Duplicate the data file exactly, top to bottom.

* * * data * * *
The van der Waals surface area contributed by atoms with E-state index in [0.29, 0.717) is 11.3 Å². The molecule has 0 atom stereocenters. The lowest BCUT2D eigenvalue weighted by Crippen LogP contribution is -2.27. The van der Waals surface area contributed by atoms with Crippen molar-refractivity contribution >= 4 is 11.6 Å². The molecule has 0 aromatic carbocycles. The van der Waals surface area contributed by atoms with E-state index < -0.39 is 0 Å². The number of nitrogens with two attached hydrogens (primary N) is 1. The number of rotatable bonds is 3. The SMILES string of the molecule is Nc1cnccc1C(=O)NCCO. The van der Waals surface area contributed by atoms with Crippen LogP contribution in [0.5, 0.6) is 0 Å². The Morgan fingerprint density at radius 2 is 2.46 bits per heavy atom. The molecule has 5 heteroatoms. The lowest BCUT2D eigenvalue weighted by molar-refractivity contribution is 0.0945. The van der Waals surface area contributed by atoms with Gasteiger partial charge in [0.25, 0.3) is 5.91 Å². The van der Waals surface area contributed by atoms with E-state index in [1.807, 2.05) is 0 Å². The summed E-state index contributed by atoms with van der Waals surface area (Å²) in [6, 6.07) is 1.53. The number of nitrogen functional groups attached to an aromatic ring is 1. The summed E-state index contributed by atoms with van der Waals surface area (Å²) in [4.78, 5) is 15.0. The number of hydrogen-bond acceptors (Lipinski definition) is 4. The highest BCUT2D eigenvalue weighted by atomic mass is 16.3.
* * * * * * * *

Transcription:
The van der Waals surface area contributed by atoms with E-state index in [0.29, 0.717) is 11.3 Å². The molecule has 0 atom stereocenters. The lowest BCUT2D eigenvalue weighted by Crippen LogP contribution is -2.27. The van der Waals surface area contributed by atoms with Crippen molar-refractivity contribution >= 4 is 11.6 Å². The molecule has 0 aromatic carbocycles. The van der Waals surface area contributed by atoms with E-state index < -0.39 is 0 Å². The number of nitrogens with two attached hydrogens (primary N) is 1. The number of rotatable bonds is 3. The SMILES string of the molecule is Nc1cnccc1C(=O)NCCO. The van der Waals surface area contributed by atoms with Crippen LogP contribution in [0.5, 0.6) is 0 Å². The Morgan fingerprint density at radius 2 is 2.46 bits per heavy atom. The molecule has 5 heteroatoms. The lowest BCUT2D eigenvalue weighted by molar-refractivity contribution is 0.0945. The van der Waals surface area contributed by atoms with Gasteiger partial charge in [0.25, 0.3) is 5.91 Å². The van der Waals surface area contributed by atoms with E-state index in [1.807, 2.05) is 0 Å². The summed E-state index contributed by atoms with van der Waals surface area (Å²) in [6, 6.07) is 1.53. The number of nitrogen functional groups attached to an aromatic ring is 1. The summed E-state index contributed by atoms with van der Waals surface area (Å²) in [4.78, 5) is 15.0. The number of hydrogen-bond acceptors (Lipinski definition) is 4. The highest BCUT2D eigenvalue weighted by atomic mass is 16.3.